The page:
The composition of the soundscape was purposeful in that Boyd wanted to highlight certain things about the practice of permaculture that make it therapeutic in this setting. There was one particular activity that highlighted this the most to her and that was the making of mulch out of newspaper in a bucket of water (although there are many others such as digging, raking, and the sharpening of old-fashioned gardening tools). At times, there were many hands in the bucket as people 'squelched' through ripped up newspaper before gently laying it around the base of a plant. There was a certain rhythm to this practice that centred on the bucket as a fixed object, which was also a meeting place for verbal exchange. The gentleness of these exchanges as 'family' are also evident as you hear the voice of a parent or a child as they speak to one another. But what also made this practice therapeutic is the juxtaposition of these gentle exchanges with the aggressiveness of the traffic noise. This garden is on the grounds of a church in Surry Hills in Sydney and at one of its busiest intersections, so that as we listen to the practices of tending and caring we hear these as they are enveloped by sounds that potently symbolise the earth's 'destruction'. In this way the activism of 'Artist as Family' is also evident as an ethico-politcal intervention within the urban landscape as they perform acts of nurture and repair.

IV: The work of gathering: Mapping the non-representational

Listening is fundamental to being able to move towards a 'making sense' of sonic processes and practices embedded within a soundscape. The approach to 'making sense' employed in this instance draws on visceral sonic mapping developed by Duffy, Waitt and Harada (2016). Underpinning this methodology is an understanding that the listening body is continually in process, constituted in and through place, and that these processes operate through the visceral. Such a practice of listening reminds us that we are engaged in 'a whole web of relationships ... anchored as much on those who listen as on those who make the sound' (Smith 2000 633). Listening to sound is to engage in what Smith (2000) calls 'the doing' of sound, rather than undergoing a study of an assumed fixed, bounded and visualised object. A focus on the viscerality of listening 'draws attention to the embodied ways - moods, emotions and bodily sensations - that a person inhabits the world' (Duffy et al. 2016 52).

This type of analysis begins by repeated listening to the soundscape in order to establish and map the sounds heard, a time-consuming method that enables the listener to notate the different sound elements (such as timbre, rhythm, silence) as they unfold within the soundscape. Then a re-listening to the soundscape is undertaken, noting the relations between different sound elements. Mapping these sound elements may initially mean simply indicating when different sound elements coincide, as well as where they are positioned in terms of foreground, middle ground and background. This is then followed by a more critical form of listening to determine the possible relations between the sonic elements of the soundscape. Figures 2-6 at the end of this article present the outcome of this method in the form of a sonic map generated by Duffy (second author).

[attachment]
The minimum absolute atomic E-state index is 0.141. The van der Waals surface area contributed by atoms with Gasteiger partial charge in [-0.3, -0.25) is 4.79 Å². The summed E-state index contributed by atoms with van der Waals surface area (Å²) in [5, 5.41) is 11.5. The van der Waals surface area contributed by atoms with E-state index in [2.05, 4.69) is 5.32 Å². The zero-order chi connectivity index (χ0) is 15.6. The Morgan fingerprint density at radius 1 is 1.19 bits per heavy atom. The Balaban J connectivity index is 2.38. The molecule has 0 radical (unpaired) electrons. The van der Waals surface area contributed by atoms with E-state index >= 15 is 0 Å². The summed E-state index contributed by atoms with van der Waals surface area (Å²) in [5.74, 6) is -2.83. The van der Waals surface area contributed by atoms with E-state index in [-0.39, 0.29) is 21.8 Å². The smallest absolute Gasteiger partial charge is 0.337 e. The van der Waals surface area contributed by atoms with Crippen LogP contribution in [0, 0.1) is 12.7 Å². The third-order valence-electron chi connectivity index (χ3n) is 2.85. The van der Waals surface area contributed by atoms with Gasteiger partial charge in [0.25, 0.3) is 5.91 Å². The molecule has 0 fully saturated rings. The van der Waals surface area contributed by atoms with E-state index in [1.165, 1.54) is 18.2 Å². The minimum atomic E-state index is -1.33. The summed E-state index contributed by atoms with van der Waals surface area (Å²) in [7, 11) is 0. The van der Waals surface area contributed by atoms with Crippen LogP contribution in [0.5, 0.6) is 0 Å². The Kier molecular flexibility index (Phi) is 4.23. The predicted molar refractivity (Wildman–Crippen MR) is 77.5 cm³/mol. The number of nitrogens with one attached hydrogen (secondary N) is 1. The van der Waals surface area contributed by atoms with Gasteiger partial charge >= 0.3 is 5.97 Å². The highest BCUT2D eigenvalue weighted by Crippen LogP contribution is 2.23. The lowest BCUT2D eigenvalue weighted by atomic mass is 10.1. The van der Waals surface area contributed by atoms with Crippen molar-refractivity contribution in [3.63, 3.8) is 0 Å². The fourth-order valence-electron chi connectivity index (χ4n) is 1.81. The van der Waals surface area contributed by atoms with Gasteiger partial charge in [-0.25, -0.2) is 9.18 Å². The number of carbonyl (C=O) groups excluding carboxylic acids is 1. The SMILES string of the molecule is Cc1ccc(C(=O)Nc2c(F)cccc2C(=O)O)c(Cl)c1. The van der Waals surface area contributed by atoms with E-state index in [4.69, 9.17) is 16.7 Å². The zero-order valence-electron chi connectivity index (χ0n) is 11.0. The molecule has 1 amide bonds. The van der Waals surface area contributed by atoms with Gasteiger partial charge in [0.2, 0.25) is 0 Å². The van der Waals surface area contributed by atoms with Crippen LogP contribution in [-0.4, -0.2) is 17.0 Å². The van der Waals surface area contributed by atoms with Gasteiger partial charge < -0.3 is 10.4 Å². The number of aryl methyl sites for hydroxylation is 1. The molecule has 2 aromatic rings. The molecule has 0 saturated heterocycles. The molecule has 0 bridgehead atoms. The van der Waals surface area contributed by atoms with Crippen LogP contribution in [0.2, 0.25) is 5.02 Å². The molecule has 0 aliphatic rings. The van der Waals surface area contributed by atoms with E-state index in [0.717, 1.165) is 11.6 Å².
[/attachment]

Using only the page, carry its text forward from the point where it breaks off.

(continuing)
The map produced by Duffy of Boyd's Food Forest Soundscape led to the uncovering of a set of five phrases within the overall soundscape composition, each with differing sonic components and interactions that constituted a different focus towards the practices of urban permaculture. Boyd's compositional choices in arranging particular sound elements capture her body's responses to being in this place while participating in different activities with the human and non-human actors of the urban garden. Even so, these sonic elements are brought together in ways that make the soundscape coherent, such as the constant hum of traffic throughout the piece, while the sounds of water offer a counterpoint to what we listen to, interjecting in response to (human) activities as the soundscape unfolds.

This 'work of gathering' sonic elements resembles a process of mapping rather than a tracing of sound; each time the listener enters the soundscape, they bring into its unfolding different and other emotional, affective, sensual, cognitive and embodied elements that go onto constituting that specific soundscape. We suggest that this process is important because, as Deleuze and Guattari (1987 12-13) argue, mapping 'has multiple entryways, as opposed to tracing, which always comes back "to the same". In this way, the visceral sonic map that is created out of such a critical listening corresponds to the 'openness of performance ... [an attempt] to capture the multiple ways of the unfolding of time-space' (Duffy et al. 2016 52).

V: In closing